WASHINGTON — A year ago, on the day a gun control push in the Senate went down in flames, President Barack Obama stood with former Rep. Gabrielle Giffords and parents of Newtown victims in the Rose Garden and declared, "This effort is not over."
On Tuesday, hours after a school shooting in Oregon, a mournful president conceded he was ashamed as an American and terrified as a parent that the United States can't find it in its soul to put a stop to rampant shooting sprees. Barring a fundamental shift in public opinion, Obama said, "it will not change."
"My biggest frustration so far is the fact that this society has not been willing to take some basic steps to keep guns out of the hands of people who can do just unbelievable damage," Obama said.
No developed nation on Earth would put up with mass shootings that happen now once a week and disappear from the news within a day, Obama said — no nation except America.
It was a moment of bleak reflection and weary resignation for Obama, who thought universal background checks were the least the country could do after a 20-year-old with a semi-automatic rifle shot his way into a Connecticut elementary school in 2012 and massacred 20 children.
"We should be ashamed of that," Obama said. "There's no place else like this."
On Tuesday, a teen gunman armed with a rifle shot and killed a student and injured a teacher before he likely killed himself at a high school in a quiet Columbia River town in Oregon, authorities said.
After the shooting stopped, police spotted the suspect slumped on a toilet in a bathroom at Reynolds High School but couldn't see what was happening with him. Officers used a robot with a camera to investigate and discovered the suspect was dead and that he had likely killed himself, Troutdale police spokesman Sgt. Carey Kaer said.
The victim was identified a 14-year-old freshman Emilio Hoffman, who was "loved by all," police Chief Scott Anderson said at a Tuesday news conference. He said Emilio was found in the boys locker room.
Authorities had tentatively identified the gunman but his name was being withheld until his family was notified, Anderson said.
The Oregon violence came less than a week after a gunman opened fire on a college campus in neighboring Washington state, killing a 19-year-old man and wounding two others. It follows a string of mass shootings that have disturbed the nation, including one Sunday in Nevada that left two Las Vegas police officers and a civilian dead.
The Tuesday shooting was the first fatal school shooting in Oregon since May 1998 when 15-year-old Kip Kinkel killed two students and wounded 25 others at Thurston High School in Springfield near Eugene. He killed his parents prior to the attack and is serving a 111-year prison sentence.
Obama's candid admission Tuesday that gun control is all but a lost cause for his presidency marked a stark change in tone.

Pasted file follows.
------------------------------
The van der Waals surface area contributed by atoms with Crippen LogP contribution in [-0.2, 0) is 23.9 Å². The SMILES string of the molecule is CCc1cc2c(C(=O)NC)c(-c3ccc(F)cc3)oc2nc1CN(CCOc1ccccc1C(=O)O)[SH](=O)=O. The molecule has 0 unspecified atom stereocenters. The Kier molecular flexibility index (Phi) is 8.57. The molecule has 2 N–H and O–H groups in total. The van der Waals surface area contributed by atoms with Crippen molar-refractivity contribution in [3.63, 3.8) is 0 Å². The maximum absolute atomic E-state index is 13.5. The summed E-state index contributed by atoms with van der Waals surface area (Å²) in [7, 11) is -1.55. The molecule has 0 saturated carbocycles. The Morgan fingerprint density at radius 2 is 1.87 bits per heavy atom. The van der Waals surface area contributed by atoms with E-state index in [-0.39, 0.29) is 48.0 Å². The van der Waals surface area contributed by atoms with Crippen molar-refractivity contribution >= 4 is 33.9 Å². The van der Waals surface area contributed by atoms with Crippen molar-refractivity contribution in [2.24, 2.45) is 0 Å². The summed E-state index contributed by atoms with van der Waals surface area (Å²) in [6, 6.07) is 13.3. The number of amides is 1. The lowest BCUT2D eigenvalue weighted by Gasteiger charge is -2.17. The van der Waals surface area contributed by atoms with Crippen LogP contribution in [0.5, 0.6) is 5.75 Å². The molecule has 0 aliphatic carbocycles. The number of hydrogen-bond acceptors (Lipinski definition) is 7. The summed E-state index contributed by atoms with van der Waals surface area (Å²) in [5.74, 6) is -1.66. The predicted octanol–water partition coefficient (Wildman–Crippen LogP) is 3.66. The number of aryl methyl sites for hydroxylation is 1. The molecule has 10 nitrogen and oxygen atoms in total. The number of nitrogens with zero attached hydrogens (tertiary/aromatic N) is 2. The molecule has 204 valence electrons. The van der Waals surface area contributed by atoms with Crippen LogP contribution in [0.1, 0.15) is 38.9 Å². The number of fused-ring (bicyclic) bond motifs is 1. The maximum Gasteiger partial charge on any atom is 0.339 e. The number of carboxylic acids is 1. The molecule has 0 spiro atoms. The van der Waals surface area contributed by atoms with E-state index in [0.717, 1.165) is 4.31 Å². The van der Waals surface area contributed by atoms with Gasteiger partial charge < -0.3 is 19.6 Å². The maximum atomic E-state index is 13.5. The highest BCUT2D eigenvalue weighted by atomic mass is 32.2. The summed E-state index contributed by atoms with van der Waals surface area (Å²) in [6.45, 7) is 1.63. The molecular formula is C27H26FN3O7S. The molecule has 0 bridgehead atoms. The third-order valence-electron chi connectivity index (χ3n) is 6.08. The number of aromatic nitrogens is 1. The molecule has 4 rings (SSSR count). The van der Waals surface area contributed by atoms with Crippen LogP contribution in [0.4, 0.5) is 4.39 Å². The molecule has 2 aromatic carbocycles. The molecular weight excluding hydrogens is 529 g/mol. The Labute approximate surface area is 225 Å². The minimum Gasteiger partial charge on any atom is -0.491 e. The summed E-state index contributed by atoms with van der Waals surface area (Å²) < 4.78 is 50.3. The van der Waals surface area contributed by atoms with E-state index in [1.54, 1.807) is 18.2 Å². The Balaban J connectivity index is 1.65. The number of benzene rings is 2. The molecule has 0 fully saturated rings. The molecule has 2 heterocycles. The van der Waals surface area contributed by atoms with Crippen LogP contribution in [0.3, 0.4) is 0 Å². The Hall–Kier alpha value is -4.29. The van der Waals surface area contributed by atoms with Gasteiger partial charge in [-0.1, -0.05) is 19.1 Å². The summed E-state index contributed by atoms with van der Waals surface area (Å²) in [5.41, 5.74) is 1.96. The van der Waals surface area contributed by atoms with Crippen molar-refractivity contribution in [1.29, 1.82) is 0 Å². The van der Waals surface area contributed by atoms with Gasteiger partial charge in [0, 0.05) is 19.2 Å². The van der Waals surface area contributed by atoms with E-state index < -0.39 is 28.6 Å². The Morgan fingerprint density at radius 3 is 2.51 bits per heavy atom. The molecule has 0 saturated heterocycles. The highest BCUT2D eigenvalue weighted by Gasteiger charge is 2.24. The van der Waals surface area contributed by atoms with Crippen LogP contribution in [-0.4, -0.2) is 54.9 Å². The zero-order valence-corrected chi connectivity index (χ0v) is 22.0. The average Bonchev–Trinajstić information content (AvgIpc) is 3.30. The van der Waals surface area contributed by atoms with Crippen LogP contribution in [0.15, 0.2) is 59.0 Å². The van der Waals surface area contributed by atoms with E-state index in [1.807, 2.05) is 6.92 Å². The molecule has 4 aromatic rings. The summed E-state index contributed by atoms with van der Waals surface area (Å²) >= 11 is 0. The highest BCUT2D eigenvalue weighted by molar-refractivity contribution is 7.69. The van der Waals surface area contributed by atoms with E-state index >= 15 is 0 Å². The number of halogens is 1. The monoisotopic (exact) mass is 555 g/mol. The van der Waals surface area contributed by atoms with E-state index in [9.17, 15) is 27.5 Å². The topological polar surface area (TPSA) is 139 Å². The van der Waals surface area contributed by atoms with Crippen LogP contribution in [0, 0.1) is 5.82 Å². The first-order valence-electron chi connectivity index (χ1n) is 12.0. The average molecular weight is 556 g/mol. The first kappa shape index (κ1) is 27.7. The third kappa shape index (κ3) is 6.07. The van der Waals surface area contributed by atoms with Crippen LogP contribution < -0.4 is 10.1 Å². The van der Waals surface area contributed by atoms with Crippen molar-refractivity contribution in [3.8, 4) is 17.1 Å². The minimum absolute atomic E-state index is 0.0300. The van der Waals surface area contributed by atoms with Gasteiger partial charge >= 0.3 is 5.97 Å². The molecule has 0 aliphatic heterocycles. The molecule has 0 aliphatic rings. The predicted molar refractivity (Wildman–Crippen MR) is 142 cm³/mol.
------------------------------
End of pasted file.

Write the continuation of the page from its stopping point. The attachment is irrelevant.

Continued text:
Despite shelving efforts to get Congress to vote on gun control, White House officials have always insisted they haven't abandoned the issue. In 2013, Obama issued 23 executive orders related to gun violence in an attempt to take whatever modest steps he could without requiring a congressional vote.
Obama said he respects gun rights and the American tradition embodied by the Second Amendment. But he blamed the National Rifle Association and well-financed gun manufacturers for making lawmakers "feel the heat" if they back tighter gun control.
"Most members of Congress — and to some degree this is bipartisan — are terrified of the NRA," Obama said, alluding to opposition from some Democrats that helped thwart the Senate effort.
He said the majority of Americans support gun control steps but don't feel passionately enough about it to punish lawmakers who disagree.
"Until that happens, sadly, not that much is going to change," he said.
Just over half of Americans think U.S. gun laws ought to be stricter, an Associated Press-GfK poll in December found, while just 15 percent think they should be less strict. Other polls have found support for background checks on all gun buyers exceeds 80 percent.
Obama's public meditation on gun violence came as he took questions in the State Dining Room from young Americans through the social media site Tumblr. Although the session was focused on student loan debt, a student asked Obama about gun violence and said he had known one of the victims of last month's rampage in Isla Vista, Calif., that killed six.
The president recalled seeing the father of one of those victims appear on television, pleading with society not to let his son's death be in vain.
"As a father myself I just — I couldn't understand the pain he must be going through and just the primal scream that he gave out," Obama said. "Why? Why aren't we doing something about this?"